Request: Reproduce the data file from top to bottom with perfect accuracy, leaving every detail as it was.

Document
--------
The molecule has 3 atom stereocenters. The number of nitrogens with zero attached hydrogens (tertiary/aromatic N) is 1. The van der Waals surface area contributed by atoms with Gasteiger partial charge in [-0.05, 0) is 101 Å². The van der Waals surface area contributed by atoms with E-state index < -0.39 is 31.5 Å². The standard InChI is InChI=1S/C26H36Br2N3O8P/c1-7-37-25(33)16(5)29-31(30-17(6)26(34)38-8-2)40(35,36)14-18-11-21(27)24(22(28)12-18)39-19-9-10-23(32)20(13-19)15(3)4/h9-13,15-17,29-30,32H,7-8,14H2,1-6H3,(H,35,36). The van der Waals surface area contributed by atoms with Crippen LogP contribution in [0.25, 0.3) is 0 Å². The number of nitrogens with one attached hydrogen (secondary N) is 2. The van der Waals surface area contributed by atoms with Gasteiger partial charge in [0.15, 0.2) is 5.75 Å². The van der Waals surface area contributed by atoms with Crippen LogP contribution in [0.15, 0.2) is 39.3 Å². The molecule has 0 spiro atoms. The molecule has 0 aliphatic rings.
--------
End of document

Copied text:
The molecule has 3 atom stereocenters. The number of nitrogens with zero attached hydrogens (tertiary/aromatic N) is 1. The van der Waals surface area contributed by atoms with Gasteiger partial charge in [-0.05, 0) is 101 Å². The van der Waals surface area contributed by atoms with E-state index < -0.39 is 31.5 Å². The standard InChI is InChI=1S/C26H36Br2N3O8P/c1-7-37-25(33)16(5)29-31(30-17(6)26(34)38-8-2)40(35,36)14-18-11-21(27)24(22(28)12-18)39-19-9-10-23(32)20(13-19)15(3)4/h9-13,15-17,29-30,32H,7-8,14H2,1-6H3,(H,35,36). The van der Waals surface area contributed by atoms with Crippen LogP contribution in [0.25, 0.3) is 0 Å². The number of nitrogens with one attached hydrogen (secondary N) is 2. The van der Waals surface area contributed by atoms with Gasteiger partial charge in [0.15, 0.2) is 5.75 Å². The van der Waals surface area contributed by atoms with Crippen LogP contribution in [0.15, 0.2) is 39.3 Å². The molecule has 0 spiro atoms. The molecule has 0 aliphatic rings.